I remember the first time I was in a saloon. I was four or five years old. My dad took me into a corner bar in the Wicker Park neighborhood. The building was old then and is still standing today. It is no longer a saloon.
My dad hoisted me on the barstool. He ordered a Green River pop for me and a beer for himself. The bartender was a tall, lanky guy, wearing a white shirt with garters on the sleeves. I do not remember much else except sitting on that barstool sipping pop with my dad.
There is something special about daytime drinking. I am not talking about the weekend afternoon drinking in loud, crowded sports bars where drunken puking fans cheer their favorite teams.
I mean drinking in a quiet neighborhood saloon during the week. These are not destination places. They serve people who live in the vicinity. These establishments are usually family-owned, some for generations. They open between 7:00 AM and noon until closing.
They are a dying breed. There used to be more saloons, usually on a street corner, on many neighborhood side streets in Chicago. Those were places of solace. You could spend time watching a ball game, reading a paper, magazine, book, or just stare at your drink pretending to think deep thoughts.
The bars smelled the same, stale beer and tobacco odors. Away from the windows, they were dark. The dark wood of the looming back bar added to the depth of darkness.
Daytime drinking was not for overindulging. It was one or two beers and maybe a shot of whiskey that you took your time drinking. Then, you went about your business. There was a level of comfort and familiarity in these establishments.
There might be a couple of guys playing pool. The click of balls breaking the silence. Others might be staring at the television watching sports. There was one saloon that ran porn from opening to closing if that was to your liking.
Sometimes you could strike up a conversation with one or two people at the bar. You might talk sports, jobs, your family, or anything and everything. In some of the saloons, you could place a bet on the horses or sports.
Most of the good saloons are gone. The places where the beer was so cold it hurt your teeth or get an inexpensive shot and beer. Sometimes there was a table with a spread of lunch meat or ham on the bone and condiments to make sandwiches. They also sold pickled pigs-feet, pickled eggs, and jars of pickles, a drinking man’s culinary delight.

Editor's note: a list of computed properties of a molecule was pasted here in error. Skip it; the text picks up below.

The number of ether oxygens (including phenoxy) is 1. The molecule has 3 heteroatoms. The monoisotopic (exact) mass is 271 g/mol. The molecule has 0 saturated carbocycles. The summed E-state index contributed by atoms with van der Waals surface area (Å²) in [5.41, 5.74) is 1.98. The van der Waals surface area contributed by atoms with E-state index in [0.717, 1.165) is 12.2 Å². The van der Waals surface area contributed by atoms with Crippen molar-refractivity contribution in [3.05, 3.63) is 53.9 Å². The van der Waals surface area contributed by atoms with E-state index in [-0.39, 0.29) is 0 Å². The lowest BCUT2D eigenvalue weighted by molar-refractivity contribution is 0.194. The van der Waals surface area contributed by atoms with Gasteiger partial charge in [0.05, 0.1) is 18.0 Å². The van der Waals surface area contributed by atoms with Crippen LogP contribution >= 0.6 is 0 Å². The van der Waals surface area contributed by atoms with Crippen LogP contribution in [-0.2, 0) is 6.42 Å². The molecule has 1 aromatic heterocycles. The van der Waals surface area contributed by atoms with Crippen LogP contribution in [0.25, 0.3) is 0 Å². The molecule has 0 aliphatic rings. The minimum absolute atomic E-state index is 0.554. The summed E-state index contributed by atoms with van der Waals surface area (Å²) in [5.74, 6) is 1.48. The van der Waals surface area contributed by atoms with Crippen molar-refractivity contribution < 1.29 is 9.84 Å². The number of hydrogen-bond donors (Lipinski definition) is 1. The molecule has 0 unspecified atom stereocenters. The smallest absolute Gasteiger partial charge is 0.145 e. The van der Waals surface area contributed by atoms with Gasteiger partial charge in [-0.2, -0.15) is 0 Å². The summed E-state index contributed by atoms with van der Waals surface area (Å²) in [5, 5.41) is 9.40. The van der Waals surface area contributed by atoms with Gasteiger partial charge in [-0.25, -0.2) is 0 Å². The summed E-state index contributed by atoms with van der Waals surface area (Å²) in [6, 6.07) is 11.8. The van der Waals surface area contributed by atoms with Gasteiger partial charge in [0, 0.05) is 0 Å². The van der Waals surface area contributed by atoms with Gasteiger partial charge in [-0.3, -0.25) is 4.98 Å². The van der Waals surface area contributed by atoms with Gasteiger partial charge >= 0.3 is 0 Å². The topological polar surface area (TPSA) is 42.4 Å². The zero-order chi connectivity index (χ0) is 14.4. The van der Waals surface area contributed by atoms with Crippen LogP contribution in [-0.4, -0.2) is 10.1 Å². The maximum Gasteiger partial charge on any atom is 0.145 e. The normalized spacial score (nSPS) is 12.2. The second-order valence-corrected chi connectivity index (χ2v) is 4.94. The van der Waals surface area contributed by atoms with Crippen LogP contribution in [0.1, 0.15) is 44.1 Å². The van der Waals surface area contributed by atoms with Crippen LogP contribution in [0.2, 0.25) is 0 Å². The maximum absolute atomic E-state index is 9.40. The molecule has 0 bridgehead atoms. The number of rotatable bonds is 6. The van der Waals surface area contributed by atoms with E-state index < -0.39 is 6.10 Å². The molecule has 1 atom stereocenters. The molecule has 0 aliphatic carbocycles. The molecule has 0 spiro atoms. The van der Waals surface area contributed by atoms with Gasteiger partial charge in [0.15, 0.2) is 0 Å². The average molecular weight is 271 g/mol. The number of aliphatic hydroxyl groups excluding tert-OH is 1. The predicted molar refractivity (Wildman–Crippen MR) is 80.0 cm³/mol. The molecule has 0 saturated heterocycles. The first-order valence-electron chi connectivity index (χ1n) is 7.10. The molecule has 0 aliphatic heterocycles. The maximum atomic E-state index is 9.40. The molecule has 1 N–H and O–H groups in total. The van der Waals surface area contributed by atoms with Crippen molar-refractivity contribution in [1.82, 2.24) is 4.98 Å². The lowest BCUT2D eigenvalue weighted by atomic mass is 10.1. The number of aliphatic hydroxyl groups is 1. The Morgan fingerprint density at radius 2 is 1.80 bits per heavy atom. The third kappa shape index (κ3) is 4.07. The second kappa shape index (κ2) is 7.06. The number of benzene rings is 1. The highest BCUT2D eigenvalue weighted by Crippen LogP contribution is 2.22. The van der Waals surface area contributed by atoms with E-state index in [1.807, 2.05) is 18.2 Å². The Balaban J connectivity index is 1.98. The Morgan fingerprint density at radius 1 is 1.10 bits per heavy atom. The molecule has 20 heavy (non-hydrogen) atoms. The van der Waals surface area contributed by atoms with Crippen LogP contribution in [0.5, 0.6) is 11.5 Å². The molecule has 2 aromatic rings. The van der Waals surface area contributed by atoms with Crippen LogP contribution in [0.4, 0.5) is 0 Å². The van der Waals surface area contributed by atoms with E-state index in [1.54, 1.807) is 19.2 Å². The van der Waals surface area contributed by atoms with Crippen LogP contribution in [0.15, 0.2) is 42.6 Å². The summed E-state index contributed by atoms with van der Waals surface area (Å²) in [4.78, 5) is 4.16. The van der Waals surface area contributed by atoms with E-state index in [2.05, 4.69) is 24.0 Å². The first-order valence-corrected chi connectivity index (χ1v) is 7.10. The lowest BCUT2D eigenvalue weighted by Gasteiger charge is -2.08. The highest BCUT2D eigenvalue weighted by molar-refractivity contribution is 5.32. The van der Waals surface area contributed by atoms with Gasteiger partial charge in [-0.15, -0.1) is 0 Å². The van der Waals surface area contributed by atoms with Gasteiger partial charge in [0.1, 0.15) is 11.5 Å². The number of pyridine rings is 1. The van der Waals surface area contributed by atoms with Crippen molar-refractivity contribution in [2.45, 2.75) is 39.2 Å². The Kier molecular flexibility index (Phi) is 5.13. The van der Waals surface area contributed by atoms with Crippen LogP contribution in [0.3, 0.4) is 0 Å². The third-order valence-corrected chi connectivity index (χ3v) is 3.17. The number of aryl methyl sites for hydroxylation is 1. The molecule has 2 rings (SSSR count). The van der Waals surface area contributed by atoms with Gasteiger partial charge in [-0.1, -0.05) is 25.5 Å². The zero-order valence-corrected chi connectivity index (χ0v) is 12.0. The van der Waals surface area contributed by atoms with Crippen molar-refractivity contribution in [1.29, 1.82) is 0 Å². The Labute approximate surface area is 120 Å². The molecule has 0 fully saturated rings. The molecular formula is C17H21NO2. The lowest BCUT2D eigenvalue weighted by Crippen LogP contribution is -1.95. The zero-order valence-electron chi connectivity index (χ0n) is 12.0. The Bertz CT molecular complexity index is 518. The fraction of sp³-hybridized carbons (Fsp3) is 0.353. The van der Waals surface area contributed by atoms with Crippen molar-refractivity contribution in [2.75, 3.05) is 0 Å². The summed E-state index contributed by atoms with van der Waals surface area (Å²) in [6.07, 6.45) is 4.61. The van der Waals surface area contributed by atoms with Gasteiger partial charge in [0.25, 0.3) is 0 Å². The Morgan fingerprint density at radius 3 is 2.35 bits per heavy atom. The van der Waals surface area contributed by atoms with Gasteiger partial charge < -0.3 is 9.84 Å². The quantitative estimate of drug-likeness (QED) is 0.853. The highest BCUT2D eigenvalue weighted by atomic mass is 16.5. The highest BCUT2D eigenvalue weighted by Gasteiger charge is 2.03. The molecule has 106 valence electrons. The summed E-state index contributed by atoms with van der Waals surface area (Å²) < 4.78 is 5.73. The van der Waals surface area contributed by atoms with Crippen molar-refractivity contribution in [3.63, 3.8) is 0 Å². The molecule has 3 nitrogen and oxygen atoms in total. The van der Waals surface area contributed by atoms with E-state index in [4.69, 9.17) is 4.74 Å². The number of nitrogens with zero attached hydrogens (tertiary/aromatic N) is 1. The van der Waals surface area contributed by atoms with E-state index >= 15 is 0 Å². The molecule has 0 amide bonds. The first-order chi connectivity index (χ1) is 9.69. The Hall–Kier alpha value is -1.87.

Neighborhood people or local factory workers stopped in for a few on their way home or before their day of toil started. There were local characters who drank, Larry the Mailman, Gino the Gardener, Angry Bob, the Twins, and others with nicknames denoting their jobs or unique personalities.
Suburbanites moved to the city and ruined the neighborhoods. They demanded the corner and side street saloons be closed. It interfered with their sterile culture of manicured lawns, quaint leafy streets, or residential-only properties. They would rather drive a few miles to another neighborhood to get drunk and act stupid in themed bars. Getting drunk and acting stupid in your neighborhood is taboo. So is afternoon drinking. The stroller patrol does not want their crotch critters exposed to people leaving or standing in front of saloons.
One afternoon, I was shopping on Lincoln Avenue. On my way home, I stopped in a small neighborhood German saloon. I ordered a draft and a shot of Bourbon. Soccer was on television, Exeter versus Liverpool.
There were a couple of guys my age at the bar. We started talking about gambling. We reminisced about how easy it was to place a bet in Chicago some years back. There were bookies everywhere. Bars, barbershops, candy stores, and other small businesses were fronts for book joints. Most of the elevator operators in downtown high rises and office buildings were taking bets. Bellhops in hotels were known for the ability to help tourists or business travelers gamble.
One guy was named “Doc.” You can’t get more old school than that. He was a horseplayer. We talked about going to the track, Sportsman’s, or Hawthorne to watch the ponies.
Gambling, drinking, carousing was a way of life for many. I rarely gambled even though I knew where to place bets. Gambling is for two kinds of people, the rare professional who knows what they are doing and suckers. Most gamblers are suckers, hence the term sucker’s bet.
After two beers and a shot, it was time to go. It was a pleasant hour spent with good conversation.
There is another aspect of daytime drinking that started more years ago than I can remember. You went to the saloon for one reason. To meet like-minded friends to watch Jeopardy and see if you can compete. That still happens today, so all is not lost.
Now that Chicago opened up after the COVID pandemic, the saloons, bars, and pubs are opened. Soon, I will find a comfortable friendly neighborhood bar to sip beer and let my mind wander.